The first task of unionists is to rebuild rank and file organisation and win back control of their unions from conservatives like Howes. As one Egyptian socialist put it, it’s time to take Tahrir Square into the workplace.



Comment from Calligula
Time February 20, 2011 at 7:52 pm

You’ve done it again –
Should read – “Saving Labor From It’s Neanderthal Self”
Heavy set, beetle browed, clannish, incestuous and aggressive the union led labor movement destroyed itself by refusing to evolve.

Thirty years ago when changes in industry demanded better education and more training across the board – the unions refused to progress while at the same time successive governments let new, value adding, industry either founder or move offshore.

Both are as guilty as sin.

Instead of reforming traditional unions into something acceptable for new age high tech highly mobile careerists (call ‘em professional associations) the unions supported narrow stream career paths through party politics straight into office.

Big problem –
Only the select few in that set-up make it to the top.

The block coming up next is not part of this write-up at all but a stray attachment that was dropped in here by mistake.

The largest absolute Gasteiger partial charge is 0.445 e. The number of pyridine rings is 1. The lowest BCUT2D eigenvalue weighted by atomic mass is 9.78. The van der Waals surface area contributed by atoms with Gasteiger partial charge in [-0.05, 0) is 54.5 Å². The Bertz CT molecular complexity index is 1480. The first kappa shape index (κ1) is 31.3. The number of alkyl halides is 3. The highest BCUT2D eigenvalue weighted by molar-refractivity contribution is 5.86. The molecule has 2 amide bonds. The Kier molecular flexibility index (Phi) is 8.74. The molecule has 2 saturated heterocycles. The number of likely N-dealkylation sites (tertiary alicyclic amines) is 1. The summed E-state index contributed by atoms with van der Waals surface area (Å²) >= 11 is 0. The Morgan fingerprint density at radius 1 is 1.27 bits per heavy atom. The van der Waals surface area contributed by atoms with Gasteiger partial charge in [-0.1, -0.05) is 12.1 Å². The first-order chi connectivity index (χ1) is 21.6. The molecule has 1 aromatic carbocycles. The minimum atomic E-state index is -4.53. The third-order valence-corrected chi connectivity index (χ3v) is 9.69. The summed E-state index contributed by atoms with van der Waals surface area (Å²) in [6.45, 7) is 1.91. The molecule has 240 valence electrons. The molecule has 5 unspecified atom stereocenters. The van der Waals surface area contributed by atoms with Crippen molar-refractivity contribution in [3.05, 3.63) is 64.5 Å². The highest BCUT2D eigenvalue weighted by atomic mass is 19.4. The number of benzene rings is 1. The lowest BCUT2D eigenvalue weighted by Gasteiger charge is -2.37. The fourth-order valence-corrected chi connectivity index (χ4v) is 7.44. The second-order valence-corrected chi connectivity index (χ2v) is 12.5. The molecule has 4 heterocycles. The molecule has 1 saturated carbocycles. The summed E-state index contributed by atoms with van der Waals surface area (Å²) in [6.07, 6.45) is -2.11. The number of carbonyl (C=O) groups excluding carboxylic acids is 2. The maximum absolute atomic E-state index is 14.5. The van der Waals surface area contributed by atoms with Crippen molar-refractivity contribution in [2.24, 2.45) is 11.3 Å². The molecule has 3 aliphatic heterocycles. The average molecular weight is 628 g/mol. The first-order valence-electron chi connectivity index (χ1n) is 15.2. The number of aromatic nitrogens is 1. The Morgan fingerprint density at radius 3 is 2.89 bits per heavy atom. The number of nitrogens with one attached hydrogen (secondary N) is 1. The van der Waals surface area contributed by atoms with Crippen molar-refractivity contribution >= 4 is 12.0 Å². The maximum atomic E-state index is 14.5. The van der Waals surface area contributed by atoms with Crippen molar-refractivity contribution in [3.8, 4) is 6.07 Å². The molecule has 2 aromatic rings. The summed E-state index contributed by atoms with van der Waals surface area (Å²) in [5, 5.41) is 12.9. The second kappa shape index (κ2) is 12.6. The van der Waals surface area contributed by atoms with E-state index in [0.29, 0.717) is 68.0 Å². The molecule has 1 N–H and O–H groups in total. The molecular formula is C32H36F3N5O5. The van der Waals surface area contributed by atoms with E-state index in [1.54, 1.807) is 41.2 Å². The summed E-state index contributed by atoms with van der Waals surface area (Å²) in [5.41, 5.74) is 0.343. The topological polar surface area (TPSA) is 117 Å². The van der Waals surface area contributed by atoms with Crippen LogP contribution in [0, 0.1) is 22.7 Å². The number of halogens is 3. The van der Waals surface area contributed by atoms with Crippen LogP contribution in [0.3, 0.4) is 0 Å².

The rest either remain as timeservers or move on.
Either way the result is resentment and a waste of lifetime and resources as far as the individuals go.

It has also resulted in a couple of generations of politicians who know stuff all about anything.
Not only are they pig-ignorant of the breadth of human affairs but are also self-centred assassins by nature.

In short they pretend to represent unionists and workers when about the best they can offer is false words or a bag of celery. (Marie Antoinette – “Let them Eat cake” Peter Beattie “Here’s a bag of groceries, dickhead.” – power strikes, Qld., 1975?)

I’ve been told I’m a liar and a fascist on these pages.
What a bloody shame I’m not.
If I were a blackshirt I’d enjoy seeing what an allegedly labor government has done in Qld.
The same for the federal effort.

NSDAP – National, Socialist, Deutsches (German), Arbeit (workers) Party.
There was once a ‘Worker’s Party’ for a while up here.
Sucked everyone in with the name back then and gained votes from labor.
Their politics was so right wing they made Himmler look like a blushing pink bride.